One might ask, “how do you choose 25 fossils, among so many choices, to represent evolution?” Well, Don cheated a little by mentioning more than 25 fossils. Also, you really can’t do this. Don selected fossils using several criteria, but one basis for his choice was the availability of rich historical information about a fossil’s discovery, interpretation, and effect on our thinking about evolution. And, he covers all of that.

    Don is one of those rare authors who is both an expert scientist and a great writer, with a proven ability to explain things in a way that is not watered down yet totally accessible.

    Here’s a selection of the many other books written by Prothero:

    EvolutionTheWholeStoryParker41N2zRnkbuL._SX348_BO1,204,203,200_ (1)Evolution: The Whole Story is an astonishing book that needs to be on the bookshelf of anyone interested in evolution. The work is edied by Steve Parker, but authored by nearly a dozen experts in various subfields of fossils and evolution, so it is authoritative and scholarly. At the same time, it is very accessible and enjoyable. This is not a book you read from cover to cover, though you could. Feel free to skip around, and you;ll find yourself looking stuff up all the time.

    The book is divided into major sections, and each section has a series of short pieces on this or that fossil, group of fossils, type of life system, method for studying fossils, etc. There is a running sidebar on the bottom of many pages giving “key events” in evolutionary history of the group of life forms under consideration The book is VERY richly illustrated, with detailed keys to the illustrations. Many of the illustrations are broken down into “focal points” that expand significantly on the illustrations’ details. There are countless additional inserts with more information. The book itself is beautiful, intriguingly organized, and it is full of … well, everything. The book is very well indexed and sourced, and has helpful, up to date, phylogenies and chronological graphics.

    TheBiologyBookGeraldThe Biology Book: From the Origin of Life to Epigenetics, 250 Milestones in the History of Biology (Sterling Milestones) by Michael Gerald and Gloria Gerald is a compendium of biological topics and key moments in the history of biological science, organized in a sort of chronological framework. Major groups (the insects, the amphibians), major ideas (Pliny’s Natural History, Ongogeny and Phylogeny), key physiological and developmental concepts (meiosis, mitosis, many topics in endocrinology), key fossils (like the Coelocanth) and so on are discussed, very nicely illustrated. This is almost like having a gazillian short articles from Natural History Magazine (or similar) all in one book. There are 250 biological “milestones” in all. The charming part of the book is that a milestone can be an evolutionary event, an extinction episode, the emergence of a great idea, or a particular discover. And, as noted, these are ordered across time, as well as one can, from the beginning of life to a selection of the most recent discovery. The book effectively combines history of biology (and related sciences) and the biological history itself.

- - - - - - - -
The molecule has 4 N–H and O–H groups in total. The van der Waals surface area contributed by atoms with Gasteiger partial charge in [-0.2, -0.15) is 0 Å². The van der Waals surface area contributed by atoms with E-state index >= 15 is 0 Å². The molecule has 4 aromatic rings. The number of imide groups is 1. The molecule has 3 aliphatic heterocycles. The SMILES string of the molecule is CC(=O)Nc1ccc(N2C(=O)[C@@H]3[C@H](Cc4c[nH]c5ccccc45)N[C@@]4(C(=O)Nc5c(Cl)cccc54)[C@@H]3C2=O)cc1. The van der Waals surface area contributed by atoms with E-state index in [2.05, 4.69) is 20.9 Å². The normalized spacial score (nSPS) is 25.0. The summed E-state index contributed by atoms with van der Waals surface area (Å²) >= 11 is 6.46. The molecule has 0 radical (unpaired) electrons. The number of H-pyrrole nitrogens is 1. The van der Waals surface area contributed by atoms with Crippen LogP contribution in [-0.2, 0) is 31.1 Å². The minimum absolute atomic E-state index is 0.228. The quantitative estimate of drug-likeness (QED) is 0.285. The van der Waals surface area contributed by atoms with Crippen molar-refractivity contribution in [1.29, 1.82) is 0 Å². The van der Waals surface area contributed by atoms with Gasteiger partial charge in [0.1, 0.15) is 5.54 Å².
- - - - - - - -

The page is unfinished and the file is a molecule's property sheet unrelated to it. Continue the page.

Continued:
lifes_gretest_secret_dna_cobb511J4iZIbrL._SX327_BO1,204,203,200_Life’s Greatest Secret: The Race to Crack the Genetic Code by the well respected scientist and historian Matthew Cobb is a carefully and clearly written history of the discovery of the nature of DNA, covering a lot more than, and since, Watson and Crick. It is extremely well sourced, indexed, and supported, and very readable.

    This is the detailed and authoritative work on all the elements that came together to understand the genetic code. Don’t talk about the discovery and understanding of DNA any more until you’ve read this book. From the publisher: